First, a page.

Behind the Bar
A More Perfect Union: The Cocktail Menu Themed on the U.S. Constitution
"Drinks have to tell a story, otherwise you're just another face lost in the crowd," says Remy Canario, head bartender of Washington, D.C.'s Stanton & Greene. The bar is located in the city's Capitol Hill neighborhood, mere blocks away from the Capitol Building and the Supreme Court, and so when Canario set out to create the story he wanted to tell, he looked to his surroundings.
The result was his inventive Constitutional Cocktails menu, a lineup of 10 original libations with each based on one of the amendments of the Bill of Rights, which are the first 10 amendments of the U.S. Constitution. "The menu seems to really resonate with people," says Canario, including the regular Hill staffers who frequent the bar and others who reside in the neighborhood.
"I really believe in concept-driven creativity," he continues. "Starting with a concept makes it easier to not get lost." With his concept in mind, next came some serious hands-on research, including long hours in the nearby John Adams Building of the Library of Congress, where he combed through everything from historic recipes to old notes on White House dinners.
While, "the inspiration for each drink comes from its relevant amendment," Canario says that he also looked to pull in concepts from the history of American drinking and drinking preferences, while also focusing on American ingredients.
For instance, Canario created the Common Law for the Seventh Amendment. "The whole presence of common law is based on a precedent," Canario explains. So he opted to reform the precedent of a mundane order, the rum and coke, "making it a craft version of a very common order." The result was a dark rum old fashioned riff made with a cola reduction and wild cherry bark, a native U.S. ingredient popular in soda bars of the 1950s.
Canario somewhat ironically pulled from the gifts of the biblical three magi for the First Amendment's Freedom of Religion, an aromatic martini riff incorporating gin, myrrh bitters, frankincense oil and gold leaf. The aroma of frankincense is uniquely provided via a sticker affixed to the glass's edge. "The taste of essential oil is so awful, I struggled with this a lot," says Canario. "So it's something I'm proud of."
While flavor combinations or particular ingredients may originally seem wacky, the end goal of a drink for Canario is that its flavor works together so well, that it feels "inevitable" that it would was always going to work. "Drinks that feel complete that seem inevitable," says Canario. Something too good to not do, even if some creative leaps had to be taken to get there.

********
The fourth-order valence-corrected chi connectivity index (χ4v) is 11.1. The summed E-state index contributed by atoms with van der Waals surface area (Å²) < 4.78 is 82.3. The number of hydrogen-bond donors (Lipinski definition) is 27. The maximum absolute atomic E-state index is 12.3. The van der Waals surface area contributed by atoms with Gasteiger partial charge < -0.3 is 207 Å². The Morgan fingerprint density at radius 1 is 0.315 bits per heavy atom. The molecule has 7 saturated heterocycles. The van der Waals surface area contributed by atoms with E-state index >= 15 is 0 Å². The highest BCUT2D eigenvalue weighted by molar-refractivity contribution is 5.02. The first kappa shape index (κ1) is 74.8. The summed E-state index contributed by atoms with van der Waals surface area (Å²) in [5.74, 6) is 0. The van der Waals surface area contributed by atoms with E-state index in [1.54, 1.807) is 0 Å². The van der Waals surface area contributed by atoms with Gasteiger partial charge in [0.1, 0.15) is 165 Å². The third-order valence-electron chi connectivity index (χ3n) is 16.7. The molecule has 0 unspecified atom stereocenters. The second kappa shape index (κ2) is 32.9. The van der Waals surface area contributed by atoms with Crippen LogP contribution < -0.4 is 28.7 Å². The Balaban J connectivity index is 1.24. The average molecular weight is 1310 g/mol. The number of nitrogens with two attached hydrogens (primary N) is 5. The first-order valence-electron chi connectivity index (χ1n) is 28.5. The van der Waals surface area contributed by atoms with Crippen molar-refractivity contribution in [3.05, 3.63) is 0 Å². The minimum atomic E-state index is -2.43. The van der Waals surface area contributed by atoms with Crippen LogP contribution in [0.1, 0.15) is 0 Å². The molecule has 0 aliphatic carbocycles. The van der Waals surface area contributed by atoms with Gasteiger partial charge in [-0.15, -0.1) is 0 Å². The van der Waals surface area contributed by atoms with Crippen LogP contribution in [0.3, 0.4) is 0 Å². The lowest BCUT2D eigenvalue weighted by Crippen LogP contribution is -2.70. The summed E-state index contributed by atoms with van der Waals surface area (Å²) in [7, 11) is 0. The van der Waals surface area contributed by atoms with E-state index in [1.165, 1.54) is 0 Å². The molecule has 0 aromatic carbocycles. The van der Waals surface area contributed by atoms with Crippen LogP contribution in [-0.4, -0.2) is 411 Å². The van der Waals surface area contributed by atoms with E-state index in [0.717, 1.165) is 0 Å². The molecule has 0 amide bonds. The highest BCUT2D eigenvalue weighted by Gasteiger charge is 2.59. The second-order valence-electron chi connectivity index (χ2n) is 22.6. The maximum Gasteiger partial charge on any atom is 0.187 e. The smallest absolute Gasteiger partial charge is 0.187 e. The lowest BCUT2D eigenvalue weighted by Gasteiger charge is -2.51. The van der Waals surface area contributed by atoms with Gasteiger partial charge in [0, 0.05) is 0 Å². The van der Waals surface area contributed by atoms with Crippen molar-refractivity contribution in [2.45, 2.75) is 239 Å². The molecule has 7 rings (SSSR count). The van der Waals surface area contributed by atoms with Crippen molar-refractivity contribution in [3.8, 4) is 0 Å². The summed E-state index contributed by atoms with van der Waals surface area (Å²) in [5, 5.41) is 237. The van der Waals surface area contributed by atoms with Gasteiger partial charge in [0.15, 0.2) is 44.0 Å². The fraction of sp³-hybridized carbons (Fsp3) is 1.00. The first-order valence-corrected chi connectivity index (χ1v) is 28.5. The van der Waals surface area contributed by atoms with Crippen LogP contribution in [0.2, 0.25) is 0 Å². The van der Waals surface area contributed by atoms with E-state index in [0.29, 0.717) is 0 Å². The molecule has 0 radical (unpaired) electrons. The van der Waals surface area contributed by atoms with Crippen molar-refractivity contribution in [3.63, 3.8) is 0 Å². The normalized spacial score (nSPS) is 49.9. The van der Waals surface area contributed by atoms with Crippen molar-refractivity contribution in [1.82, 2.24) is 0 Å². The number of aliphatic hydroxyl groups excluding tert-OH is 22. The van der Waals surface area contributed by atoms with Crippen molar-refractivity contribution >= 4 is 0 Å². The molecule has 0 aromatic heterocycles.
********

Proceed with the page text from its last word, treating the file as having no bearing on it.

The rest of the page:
"I try to achieve a balance between the unknown and the familiar," says Canario. An example is the Safe & Sound, a nod to the Fourth Amendment guaranteeing security to people against search and seizure. The drink incorporates peanut-infused whiskey and raisins, building on the comfort or safety of a classic homey flavor combination such as peanut butter and jelly, along with molasses, Angostura, nutmeg and egg, delivered in the fashion of another American classic, the flip.
The Second Amendment's The Right to Bear Arms features the thematic Gunpowder Rye, black walnut liqueur and is complimented by Amontillado sherry, a mainstay of America's drinking history. (Photo: Remy Canario/Flickr)
The Second Amendment's The Right to Bear Arms includes Gunpowder Rye, which not only has an appropriate name, but is also distilled over open flame, a nod to old school production methods. The drink incorporates black walnut liqueur and is complimented by Amontillado sherry, a mainstay of America's drinking history.
The Tenth Amendment reserves powers not only to the states, but to the people. The corresponding drink is The People's Old Fashioned, a universally appealing combination of Woodford Reserve, maple syrup and mulling spice bitters.
Canario also showcases two historical recipes in addition to the 10 originals. The first is a clarified milk punch from Benjamin Franklin, dating back to a letter from 1762. "This guy clearly knew what he was doing," Canario jokes. The other is Martha Washington's Cherry Bounce, circa 1784 and supposedly a favorite of husband George.
In the future, new amendments may be chosen, or new cocktails may be created around the same amendments. Next spring, Canario plans to showcase an appropriate seasonal focus on agriculture. "I'll be exploring some of the crops that America was built on," he says. On a recent visit to the bar, he was experimenting with the creation of a "raw cotton tincture," trying to extract some of the crisp aromas of the cotton with initial thoughts of incorporating it into a drink with gin, lemon verbena and lime juice.
An evening spent enjoying an assortment of Canario's Constitutional Cocktails isn't just time spent drinking well, it also manages to be part history and social studies lesson wrapped into one, too.
"There's something idealistic about this whole project," says Canario. "To give people a way to experience what makes us as a country."